A military tribunal on Monday found former CNN host Brian Stelter guilty of child molestation and possession of child pornography, and, owing to Stelter’s unrepentant nature and failure to grasp the gravity of his crimes, recommended he be hanged by the neck until dead.
As reported previously, U.S. JAG investigators arrested Stelter outside his New York City condominium on August 27. At the time of his capture, Stelter had been carrying a laptop holding a plethora of inappropriate images of children.
In an opening statement Monday morning, Vice Admiral Darse E. Crandall said JAG’s evidence would prove conclusively that Stelter was a serial pedophile who impulsively fondled young boys during his tenure at CNN. JAG, he said, had sworn statements from 8 minors alleging Stelter had confronted them in isolated areas and, wearing a sheepish grin, touched or fondled their genitals. Although no statement mentioned penetration or sodomy, all the statements told eerily comparable stories on how Stelter had targeted specific children that caught his eye.
“I submit to you,” Vice Adm. Crandall addressed the 3-officer panel, “that no child would ever be safe around detainee Stelter. You’re going to hear him say touching and rape are disparate offenses. But I say his groping of young boys is a ‘gateway’ crime. We know that adult serial killers often tortured, mutilated, and killed small animals long before they set their eyes on human prey. Left unchecked, the detainee’s crimes would most assuredly escalate eventually, once he finds the right persons and situations to carry them out.”
Sitting alone at the defense table, Stelter, wearing an oversized jumpsuit and handcuffs, grinned and giggled. He asked permission to speak.
“I’ve committed no crimes,” Stelter began. “You have the nerve to label me a pedophile, a gross misrepresentation of the truth. I identify as a MAP, a minor attracted person; it’s a lifestyle choice, not a crime. In a few years, maybe sooner, laws will be passed protecting MAPs everywhere—”
“—Not if we have anything to say about it,” Vice Adm. Crandall cut him off.
He showed the panel the victims’ depositions, as well as blurred-out images from Stelter’s laptop. The panel also saw cellphone video and audio taken by a 13-year-old boy identified as Adam, whom Stelter molested while visiting a NYC elementary school in January.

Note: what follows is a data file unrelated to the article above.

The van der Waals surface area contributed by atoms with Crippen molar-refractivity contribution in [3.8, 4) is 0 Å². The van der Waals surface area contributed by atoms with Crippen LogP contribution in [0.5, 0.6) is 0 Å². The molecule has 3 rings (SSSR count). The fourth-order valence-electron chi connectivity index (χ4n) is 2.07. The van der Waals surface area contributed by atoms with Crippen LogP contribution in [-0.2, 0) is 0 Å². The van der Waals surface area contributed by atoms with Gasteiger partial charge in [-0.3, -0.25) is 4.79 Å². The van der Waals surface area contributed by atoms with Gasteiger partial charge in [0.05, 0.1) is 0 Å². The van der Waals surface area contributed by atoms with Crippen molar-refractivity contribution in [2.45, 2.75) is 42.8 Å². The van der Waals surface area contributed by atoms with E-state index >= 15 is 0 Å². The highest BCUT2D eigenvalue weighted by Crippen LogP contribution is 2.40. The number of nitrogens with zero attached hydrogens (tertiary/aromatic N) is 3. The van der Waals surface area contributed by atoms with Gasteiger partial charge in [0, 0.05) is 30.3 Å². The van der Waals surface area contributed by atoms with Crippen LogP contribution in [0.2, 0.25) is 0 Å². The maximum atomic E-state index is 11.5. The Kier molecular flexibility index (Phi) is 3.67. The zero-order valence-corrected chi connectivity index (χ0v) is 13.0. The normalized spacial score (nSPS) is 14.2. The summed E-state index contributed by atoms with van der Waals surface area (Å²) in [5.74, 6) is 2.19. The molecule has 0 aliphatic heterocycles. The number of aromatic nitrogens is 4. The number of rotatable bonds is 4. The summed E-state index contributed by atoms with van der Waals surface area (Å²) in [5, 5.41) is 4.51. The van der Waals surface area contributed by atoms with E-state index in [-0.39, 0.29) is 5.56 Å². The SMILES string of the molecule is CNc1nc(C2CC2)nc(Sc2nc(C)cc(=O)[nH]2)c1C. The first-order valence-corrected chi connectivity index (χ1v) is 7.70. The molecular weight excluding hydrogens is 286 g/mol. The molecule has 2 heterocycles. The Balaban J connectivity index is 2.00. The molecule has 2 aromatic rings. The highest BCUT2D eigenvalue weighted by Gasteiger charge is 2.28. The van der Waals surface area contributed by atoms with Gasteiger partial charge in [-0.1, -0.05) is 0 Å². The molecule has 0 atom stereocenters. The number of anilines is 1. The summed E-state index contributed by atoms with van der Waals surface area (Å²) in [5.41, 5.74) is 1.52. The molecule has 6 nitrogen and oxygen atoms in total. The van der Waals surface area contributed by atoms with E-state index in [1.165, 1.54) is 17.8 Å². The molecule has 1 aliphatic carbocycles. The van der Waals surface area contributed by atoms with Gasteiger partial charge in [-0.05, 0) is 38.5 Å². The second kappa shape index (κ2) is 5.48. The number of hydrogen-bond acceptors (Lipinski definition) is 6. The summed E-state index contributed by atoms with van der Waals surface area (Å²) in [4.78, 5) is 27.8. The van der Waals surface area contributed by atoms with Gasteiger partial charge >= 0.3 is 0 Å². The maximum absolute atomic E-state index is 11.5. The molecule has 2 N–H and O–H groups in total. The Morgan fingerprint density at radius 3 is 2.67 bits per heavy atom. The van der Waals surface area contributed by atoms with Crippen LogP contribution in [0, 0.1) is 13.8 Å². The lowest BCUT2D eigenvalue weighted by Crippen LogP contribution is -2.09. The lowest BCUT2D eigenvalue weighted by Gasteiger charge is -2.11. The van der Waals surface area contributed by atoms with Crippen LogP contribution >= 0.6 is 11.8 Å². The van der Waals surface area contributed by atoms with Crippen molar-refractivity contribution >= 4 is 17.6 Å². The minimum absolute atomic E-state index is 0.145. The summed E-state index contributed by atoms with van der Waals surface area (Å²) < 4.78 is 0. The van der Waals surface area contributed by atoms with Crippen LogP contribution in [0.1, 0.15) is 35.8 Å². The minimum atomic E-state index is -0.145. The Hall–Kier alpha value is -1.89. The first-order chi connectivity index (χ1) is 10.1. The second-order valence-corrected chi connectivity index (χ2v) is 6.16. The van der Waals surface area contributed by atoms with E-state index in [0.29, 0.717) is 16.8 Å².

“I appreciate speedy cases, detainee Stelter. You’re repulsive, and I really don’t enjoy being around you. Just so we’re clear: Are you admitting to crimes you’ve been charged with? We have three of your victims on standby, alongside their parents, to testify remotely if needed. But I’d rather spare them the horror of looking at you again,” Vice Adm. Crandall said.
Stelter evaded the question. “Have you heard of NAMBLA—North American Man-Boy Love Association? MAP is an extension of it. We’re everywhere. What’s that phrase you guys are so fond of saying? The storm is coming, is it? Well, our storm is coming, and it will be a typhoon.”
After a lengthy back-and-forth that went nowhere, the panel said it had heard enough. Subjecting the witnesses to Stelter’s perverse prattle, they said, would be counterproductive and injurious to the children, all of whom were still minors.
Vice Adm. Crandall recommended Stelter spend the rest of his life incarcerated at Guantanamo Bay, but the panel, in an unprecedented move, disagreed with the admiral’s punishment, saying Stelter should be executed for his crimes.
The highest-ranking officer on the panel, a Marine Corps major, said Stelter’s absence of remorse and lack of accountability ought to affect sentencing. “With respect, Admiral Crandall, why spend money and manpower keeping this remorseless monster alive?” he asked.
Vice Adm. Crandall furrowed his brow, seemingly pondering the question. After a moment, he nodded. “I’ll go along with this tribunal’s recommendation, sentence to be carried out on Friday, September 23.”